The Bell 206 Flight Model included in Microsoft Flight Simulator is much more powerful, accurate, and flexible than it receives credit for. Especially, when considering that this core model has been basically available in its current form since the release of FS2002.
Like many aspects of Flight Simulator, there are endless myths, theories, and opinions on why the Bell 206 flight model in Flight Simulator is structured as it is. One of the longest lasting myths, and also one of the most difficult to live down, is that the flight model is based on a rehash of the cessna flight model within the simulation software. I think the team at Microsoft would have a good chuckle if they saw that one. Perhaps they have.
The Bell 206 simulation model in Flight Simulator is flexible platform for general helicopter flight modeling. It also includes a powerful configuration capability, that while very flexible, has always been poorly documented. In fact, let's call it like it is....It is ENTIRELY undocumented. If one reads the FS2004 Aircraft Container SDK, they will find that in regards to the Bell 206 based aircraft in Microsoft Flight Simulator, that there is one line regarding the configurability of this aircraft in the aircraft.cfg file. Keep in mind that this is the file that Microsoft intends you, the user or developer to be messing around with in order to adjust the properties of the aircraft.
This could certainly give the casual reader, the impression that the Bell 206 helicopter flight model as it exists in Flight Simulator is somewhat limiting, or entirely eye-candy. This is not the case.
After nearly 2 years of frustrating work within the binary air file for the Bell 206 Helicopter Flight model, I have come up with a surprising opinion of my own. That it is much better than it gets credit for, better than I every had imagined, and that it is much more flexible than most people would ever know. Whoever implemented the Helicopter model to Flight Simulator must have dreamed of a day when developers were getting the most out of this portion of the software. If he did think that way, he would certainly be disappointed to find out that it has taken us this long to reach our current position.
The irony of developing a broader understanding of the Bell 206 Flight Model in MSFS, is that as I came to understand more of the structure, certain unknowns continued to come into focus. So that the last few months have actually uncovered more interesting items, than in the entire time I have been searching. I continue to find behaviors, and flexible configuration options, that if only we had found 2-4 years ago, would have put our community much further ahead in terms of technical achievement and realism. The most frustrating part of that discussion is that those capabilities lay there silently in wait...the entire time.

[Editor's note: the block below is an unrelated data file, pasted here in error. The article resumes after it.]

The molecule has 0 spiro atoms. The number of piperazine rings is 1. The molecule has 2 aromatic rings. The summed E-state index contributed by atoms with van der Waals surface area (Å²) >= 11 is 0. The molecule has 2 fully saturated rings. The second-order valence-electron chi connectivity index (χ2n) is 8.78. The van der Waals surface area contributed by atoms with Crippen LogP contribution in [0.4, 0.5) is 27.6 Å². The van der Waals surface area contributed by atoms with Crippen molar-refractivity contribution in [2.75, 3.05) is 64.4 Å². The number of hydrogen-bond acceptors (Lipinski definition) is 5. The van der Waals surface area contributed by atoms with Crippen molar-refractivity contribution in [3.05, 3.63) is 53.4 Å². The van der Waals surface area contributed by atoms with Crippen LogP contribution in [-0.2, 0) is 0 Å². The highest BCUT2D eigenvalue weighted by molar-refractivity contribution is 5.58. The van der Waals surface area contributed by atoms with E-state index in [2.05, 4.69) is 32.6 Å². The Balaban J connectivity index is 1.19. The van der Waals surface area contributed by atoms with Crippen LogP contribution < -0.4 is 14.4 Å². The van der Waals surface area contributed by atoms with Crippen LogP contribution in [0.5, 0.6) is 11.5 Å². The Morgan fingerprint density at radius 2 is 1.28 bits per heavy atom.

Restated, there is nothing we have done in the past 6-12 months of helicopter flight simulation development as it relates to the Bell 206 flight model of Microsoft Flight Simulator that couldn't have been achieved in the first few months of FS9's lifetime, and in some cases from the beginning of FS2002. If only we hadn't been forced to search for each item of knowledge, like a strange sadistic treasure hunt.
There is a bright side to this. Now that some of the basic structure for how Microsoft chose to incorporate the helicopter component of the sim is better understood, in addition to what appears to be a new commitment from Microsoft to work with 3rd party add-on developers during future versions of the Flight Simulator product, it would seem unlikely that we'll be going back to the helicopter flight simullation dark ages any time soon.
During my development project on the Hovercontrol 412, I had the pleasure of working with a technical resource, that before his current position with a major helicopter operator, worked for another major helicopter operator. During this tenure, he worked with a small team from Microsoft to help develop and improve what would become the FS2000-FS2004 Bell 206 Flight Model. The physics model, and its corresponding configuration layer (represented in the binary airfile) were created and improved upon by professionals. Aeronautic Engineering professionals that were passionate about helicopters, and had the development skills, and technical resources to included a powerful, full featured, and accurate helicopter flight model in Microsoft Flight Simulator. This is exactly what they did.
We are only now starting to fully appreciate the level of flexibility they built into this model, as well as the level of accuracy it contains in regards to general helicopter physics.
I was concerned over the last 3 years, that as my opportunities to fly helicopters increased, and as I had more opportunities to work on, or otherwise experience more expensive helicopter flight simulation platforms, that I would start to see the shortcomings of the Bell 206 helicopter flight model in Microsoft Flight Simulator. However, just the opposite has happened. I now find myself absolutely amazed at how good the model is, how flexible it is (and has been, for quite some time), and how affordable it was to get it on my desktop for enjoyment and further development.
Leaving me with one heavy regret. That it took me so long to realize what was there. Right under my nose the entire time.